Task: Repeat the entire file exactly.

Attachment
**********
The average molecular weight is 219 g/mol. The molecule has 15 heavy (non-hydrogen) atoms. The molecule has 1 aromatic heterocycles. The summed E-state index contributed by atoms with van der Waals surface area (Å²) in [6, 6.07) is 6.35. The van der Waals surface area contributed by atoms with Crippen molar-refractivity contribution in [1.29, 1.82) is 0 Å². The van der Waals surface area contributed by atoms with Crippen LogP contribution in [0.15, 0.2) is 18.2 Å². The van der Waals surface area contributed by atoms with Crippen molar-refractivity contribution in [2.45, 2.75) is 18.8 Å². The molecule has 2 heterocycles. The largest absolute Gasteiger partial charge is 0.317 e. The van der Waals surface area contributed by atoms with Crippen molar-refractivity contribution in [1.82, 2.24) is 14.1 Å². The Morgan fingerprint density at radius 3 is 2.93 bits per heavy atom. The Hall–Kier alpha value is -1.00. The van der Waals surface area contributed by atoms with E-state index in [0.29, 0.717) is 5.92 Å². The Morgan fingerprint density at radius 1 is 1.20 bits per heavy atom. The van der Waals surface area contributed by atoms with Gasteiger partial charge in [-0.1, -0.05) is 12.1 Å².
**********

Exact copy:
The average molecular weight is 219 g/mol. The molecule has 15 heavy (non-hydrogen) atoms. The molecule has 1 aromatic heterocycles. The summed E-state index contributed by atoms with van der Waals surface area (Å²) in [6, 6.07) is 6.35. The van der Waals surface area contributed by atoms with Crippen molar-refractivity contribution in [1.29, 1.82) is 0 Å². The van der Waals surface area contributed by atoms with Crippen LogP contribution in [0.15, 0.2) is 18.2 Å². The van der Waals surface area contributed by atoms with Crippen molar-refractivity contribution in [2.45, 2.75) is 18.8 Å². The molecule has 2 heterocycles. The largest absolute Gasteiger partial charge is 0.317 e. The van der Waals surface area contributed by atoms with Crippen molar-refractivity contribution in [1.82, 2.24) is 14.1 Å². The Morgan fingerprint density at radius 3 is 2.93 bits per heavy atom. The Hall–Kier alpha value is -1.00. The van der Waals surface area contributed by atoms with E-state index in [0.29, 0.717) is 5.92 Å². The Morgan fingerprint density at radius 1 is 1.20 bits per heavy atom. The van der Waals surface area contributed by atoms with Gasteiger partial charge in [-0.1, -0.05) is 12.1 Å².